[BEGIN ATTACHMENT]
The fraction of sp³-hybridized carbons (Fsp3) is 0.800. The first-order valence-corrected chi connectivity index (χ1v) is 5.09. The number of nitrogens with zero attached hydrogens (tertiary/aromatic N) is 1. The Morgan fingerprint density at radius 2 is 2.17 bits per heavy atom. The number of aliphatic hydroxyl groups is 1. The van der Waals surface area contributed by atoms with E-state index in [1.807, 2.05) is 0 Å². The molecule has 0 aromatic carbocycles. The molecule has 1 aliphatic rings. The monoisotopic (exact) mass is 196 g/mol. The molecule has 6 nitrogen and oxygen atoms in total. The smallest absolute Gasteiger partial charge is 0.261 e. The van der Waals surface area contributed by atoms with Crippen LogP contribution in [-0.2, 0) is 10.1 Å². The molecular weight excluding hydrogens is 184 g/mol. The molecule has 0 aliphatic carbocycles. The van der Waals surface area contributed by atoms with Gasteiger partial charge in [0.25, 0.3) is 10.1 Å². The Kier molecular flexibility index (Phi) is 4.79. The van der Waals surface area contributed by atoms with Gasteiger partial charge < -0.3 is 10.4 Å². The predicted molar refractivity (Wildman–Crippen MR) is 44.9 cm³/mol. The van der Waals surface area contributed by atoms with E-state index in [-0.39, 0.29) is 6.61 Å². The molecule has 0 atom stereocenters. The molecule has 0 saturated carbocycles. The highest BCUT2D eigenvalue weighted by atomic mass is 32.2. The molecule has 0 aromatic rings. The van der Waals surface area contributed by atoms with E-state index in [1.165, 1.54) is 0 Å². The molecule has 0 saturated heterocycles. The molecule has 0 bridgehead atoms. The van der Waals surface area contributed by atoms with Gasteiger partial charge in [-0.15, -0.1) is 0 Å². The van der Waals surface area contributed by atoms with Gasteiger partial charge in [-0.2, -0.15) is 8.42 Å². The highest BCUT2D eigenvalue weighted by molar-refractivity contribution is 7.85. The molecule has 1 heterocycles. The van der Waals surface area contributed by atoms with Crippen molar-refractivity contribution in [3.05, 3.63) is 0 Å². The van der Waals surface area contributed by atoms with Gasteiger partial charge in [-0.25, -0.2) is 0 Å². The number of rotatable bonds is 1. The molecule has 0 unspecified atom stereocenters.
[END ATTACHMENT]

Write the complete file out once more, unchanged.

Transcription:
The fraction of sp³-hybridized carbons (Fsp3) is 0.800. The first-order valence-corrected chi connectivity index (χ1v) is 5.09. The number of nitrogens with zero attached hydrogens (tertiary/aromatic N) is 1. The Morgan fingerprint density at radius 2 is 2.17 bits per heavy atom. The number of aliphatic hydroxyl groups is 1. The van der Waals surface area contributed by atoms with E-state index in [1.807, 2.05) is 0 Å². The molecule has 0 aromatic carbocycles. The molecule has 1 aliphatic rings. The monoisotopic (exact) mass is 196 g/mol. The molecule has 6 nitrogen and oxygen atoms in total. The smallest absolute Gasteiger partial charge is 0.261 e. The van der Waals surface area contributed by atoms with Crippen LogP contribution in [-0.2, 0) is 10.1 Å². The molecular weight excluding hydrogens is 184 g/mol. The molecule has 0 aliphatic carbocycles. The van der Waals surface area contributed by atoms with Gasteiger partial charge in [0.25, 0.3) is 10.1 Å². The Kier molecular flexibility index (Phi) is 4.79. The van der Waals surface area contributed by atoms with Gasteiger partial charge < -0.3 is 10.4 Å². The predicted molar refractivity (Wildman–Crippen MR) is 44.9 cm³/mol. The van der Waals surface area contributed by atoms with E-state index in [-0.39, 0.29) is 6.61 Å². The molecule has 0 atom stereocenters. The molecule has 0 saturated carbocycles. The highest BCUT2D eigenvalue weighted by atomic mass is 32.2. The molecule has 0 aromatic rings. The van der Waals surface area contributed by atoms with E-state index in [1.165, 1.54) is 0 Å². The molecule has 0 saturated heterocycles. The molecule has 0 bridgehead atoms. The van der Waals surface area contributed by atoms with Gasteiger partial charge in [-0.15, -0.1) is 0 Å². The van der Waals surface area contributed by atoms with Gasteiger partial charge in [-0.2, -0.15) is 8.42 Å². The highest BCUT2D eigenvalue weighted by molar-refractivity contribution is 7.85. The molecule has 1 heterocycles. The van der Waals surface area contributed by atoms with Crippen molar-refractivity contribution in [3.05, 3.63) is 0 Å². The van der Waals surface area contributed by atoms with Gasteiger partial charge in [-0.25, -0.2) is 0 Å². The number of rotatable bonds is 1. The molecule has 0 unspecified atom stereocenters.